Last week, our piece on British actress Dorothy Mackaill featured this clip from the 1931 drama Safe in Hell:
You probably spotted Mackaill at left in that frame. But who’s the beauty in the center?
Nina Mae McKinney (1912-1967) was a decidedly distinctive American actress, born in small-town South Carolina and hailed in Europe as “The Black Garbo,” which is high praise indeed. At home, she wasn’t quite so highly celebrated, for reasons mostly having to do with Jim Crow and his descendants, but she was respected for her work, and in that Safe in Hell clip she didn’t do that bogus ethnic Stephanie Fetchit voice that marred so many pictures with African-American women, which by all accounts was fine with director William A. Weilman.
Nina Mae decided to get out of Europe after the Third Reich strode into Poland, and while she did find work, it was mostly in B pictures; after the war, she moved to Greece.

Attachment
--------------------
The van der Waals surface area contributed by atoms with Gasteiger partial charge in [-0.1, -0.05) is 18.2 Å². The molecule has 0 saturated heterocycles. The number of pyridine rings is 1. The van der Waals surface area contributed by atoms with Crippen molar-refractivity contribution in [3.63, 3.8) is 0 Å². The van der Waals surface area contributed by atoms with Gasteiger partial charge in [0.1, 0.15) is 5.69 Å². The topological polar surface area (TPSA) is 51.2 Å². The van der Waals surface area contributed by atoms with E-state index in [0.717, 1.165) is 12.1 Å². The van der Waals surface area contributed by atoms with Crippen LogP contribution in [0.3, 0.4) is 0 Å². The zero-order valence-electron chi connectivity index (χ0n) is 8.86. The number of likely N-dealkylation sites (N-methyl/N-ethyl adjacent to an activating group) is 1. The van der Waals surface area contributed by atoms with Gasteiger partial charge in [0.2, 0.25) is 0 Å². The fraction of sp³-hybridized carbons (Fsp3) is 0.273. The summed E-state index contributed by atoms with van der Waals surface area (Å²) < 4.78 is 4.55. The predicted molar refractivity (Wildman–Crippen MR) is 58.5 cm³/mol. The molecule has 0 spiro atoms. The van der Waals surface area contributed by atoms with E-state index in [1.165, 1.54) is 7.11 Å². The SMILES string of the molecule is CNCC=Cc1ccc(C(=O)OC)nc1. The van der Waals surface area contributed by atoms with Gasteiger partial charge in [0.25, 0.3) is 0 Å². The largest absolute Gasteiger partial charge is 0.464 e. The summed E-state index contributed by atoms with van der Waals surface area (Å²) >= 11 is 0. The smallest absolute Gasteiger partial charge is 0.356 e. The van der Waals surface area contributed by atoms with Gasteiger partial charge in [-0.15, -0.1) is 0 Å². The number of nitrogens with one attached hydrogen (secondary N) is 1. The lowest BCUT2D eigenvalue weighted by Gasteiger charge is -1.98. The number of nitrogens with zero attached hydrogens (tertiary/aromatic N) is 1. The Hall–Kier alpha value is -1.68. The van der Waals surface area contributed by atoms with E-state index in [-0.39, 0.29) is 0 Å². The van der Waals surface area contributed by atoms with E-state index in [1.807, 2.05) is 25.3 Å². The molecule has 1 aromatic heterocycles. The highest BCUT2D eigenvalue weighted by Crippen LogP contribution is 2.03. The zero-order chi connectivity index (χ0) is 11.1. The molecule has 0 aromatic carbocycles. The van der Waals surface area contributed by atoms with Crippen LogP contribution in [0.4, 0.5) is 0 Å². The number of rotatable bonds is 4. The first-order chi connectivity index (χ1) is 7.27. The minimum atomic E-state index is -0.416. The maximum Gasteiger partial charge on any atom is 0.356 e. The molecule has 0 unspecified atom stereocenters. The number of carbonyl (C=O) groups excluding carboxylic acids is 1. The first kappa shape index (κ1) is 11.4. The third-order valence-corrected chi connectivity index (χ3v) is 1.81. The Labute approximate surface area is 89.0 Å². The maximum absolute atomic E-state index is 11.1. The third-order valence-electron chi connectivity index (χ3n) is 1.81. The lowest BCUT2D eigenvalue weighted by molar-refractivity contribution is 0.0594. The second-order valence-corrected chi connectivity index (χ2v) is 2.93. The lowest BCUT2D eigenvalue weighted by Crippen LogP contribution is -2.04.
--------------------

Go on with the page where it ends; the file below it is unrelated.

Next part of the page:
And we must mention Hallelujah! Released in 1929, it was that rarest of motion-picture phenomena: a film with an all-black cast, a standard rather than substandard budget, the backing of a major studio — MGM, no less — and a name-brand director: King Vidor. Of course, Metro, concerned about the money, insisted on a slightly scurrilous and decidedly stereotypical story. But Vidor kept sneaking reality into the film, and it became a sizable hit; Vidor was nominated for an Academy Award for Best Director. Nina Mae’s character, a sharecropper turned Loose Woman, wasn’t any sort of role model, but oh, how she could dance!
Irving Berlin, the whitest songwriter of them all — see, for instance, the Drifters’ version of “White Christmas” — came up with “Swanee Shuffle,” and Curtis Mosby’s real-life band plays in this legendary dancehall scene.
And if you did the math and figured that Nina Mae was only sixteen at the time — well, forget it. It’s just math.